The work that she does started as a pilot project and the roles have since spread out to other small communities based on their success. Now almost two dozen people do this work like she does. Networking with other departments is something she really enjoys, as well as other organziations, giving her chances to meet new people and create connections that benefit people in her home community.
Her advice for Indigenous students thinking of leaving their home communities is to ensure their funding is secure before they leave, whether in the form of bursaries and scholarships, because hidden expenses can add up. “It is scary, but it's rewarding. I don't think anybody goes through life without having a little bit of fear. It can be scary, but then you can get through it. Just take it one task at a time,”she recommends. She suggests making sure there are supports in place in a new community and to look into what services are available to Indigenous students.
Taking care of mental health is something else she thinks students should be mindful of. She tends to isolate under stress and has to remember to socialize and reach out when she needs help. “If you're having a hard time, just don't be afraid to speak out because there's a lot more support than you think you have in those moments. There's always going to be people willing to assist you on your journey,” she encourages.
“We're resilient, we're strong, and we can overcome things.”
“There is no shame in taking care of yourself. You matter more than anybody. You have to take care of you to take care of anybody else. Don't be afraid to reach out and take care of yourself while educating yourself or whatever you're doing on your journey. Because that is growing and learning as well,” she asserts. Krutko wishes she got help a lot sooner herself.
Thinking about all she and her family have overcome and the way Indigenous people are being recognized for their accomplishments, Krutko is filled with pride and inspiration. “I feel like we're finally being heard. We're finally being seen. There's still a lot of work to do. But… we're really out there like, not just with our arts and our culture, but they're recognizing that we are a big player in this country. We are a force. We are very powerful people. We are very resilient. We're very strong. We're very educated in our ways as well, not just in Western society. Canada could learn a lot from our peoples,” she beams. The elders and youth in her community inspire her too, along with her aunties and friends.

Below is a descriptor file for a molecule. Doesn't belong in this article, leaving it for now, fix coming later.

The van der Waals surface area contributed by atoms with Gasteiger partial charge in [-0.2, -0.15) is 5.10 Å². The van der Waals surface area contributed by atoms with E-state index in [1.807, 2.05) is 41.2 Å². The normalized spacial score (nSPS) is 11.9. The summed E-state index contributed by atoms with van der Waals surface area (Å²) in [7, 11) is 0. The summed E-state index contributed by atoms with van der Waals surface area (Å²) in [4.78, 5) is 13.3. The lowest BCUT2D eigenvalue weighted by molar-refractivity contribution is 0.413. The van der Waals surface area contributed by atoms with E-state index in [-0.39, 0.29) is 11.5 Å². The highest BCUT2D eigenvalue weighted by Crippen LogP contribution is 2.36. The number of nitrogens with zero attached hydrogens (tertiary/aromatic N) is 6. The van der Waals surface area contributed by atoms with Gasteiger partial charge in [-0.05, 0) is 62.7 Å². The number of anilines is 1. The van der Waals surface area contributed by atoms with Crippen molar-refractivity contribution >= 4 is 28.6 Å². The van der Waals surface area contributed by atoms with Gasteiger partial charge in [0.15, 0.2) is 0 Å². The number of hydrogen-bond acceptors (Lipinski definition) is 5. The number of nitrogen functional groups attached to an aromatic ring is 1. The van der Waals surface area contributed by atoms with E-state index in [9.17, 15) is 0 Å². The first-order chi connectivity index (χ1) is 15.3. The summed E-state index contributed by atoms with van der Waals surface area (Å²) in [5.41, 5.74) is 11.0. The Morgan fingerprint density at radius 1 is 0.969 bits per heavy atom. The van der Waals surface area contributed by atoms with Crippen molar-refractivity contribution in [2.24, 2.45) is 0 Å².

In closing, Alayna Krutko has words of encouragement for Indigenous youth. “I just want to encourage everyone to go for what they want … if you don't feel ready at the moment, it's fine to step back… rearrange things…. If you have a goal or a dream and you don't want to give up on it, just work for it.” There’s no shame in going at your own pace, as Krutko says. After all, that’s what she did, and she’s so happy with where she ended up, inspired by a trailblazing mother and helping in community like her mom always did.
Thanks to Alison Tedford Seaweed for authoring this article.
Future Pathways Fireside Chats are a project of TakingITGlobal's Connected North Program.
Funding is generously provided by the RBC Foundation in support of RBC Future Launch, and the Government of Canada's Supports for Student Learning program.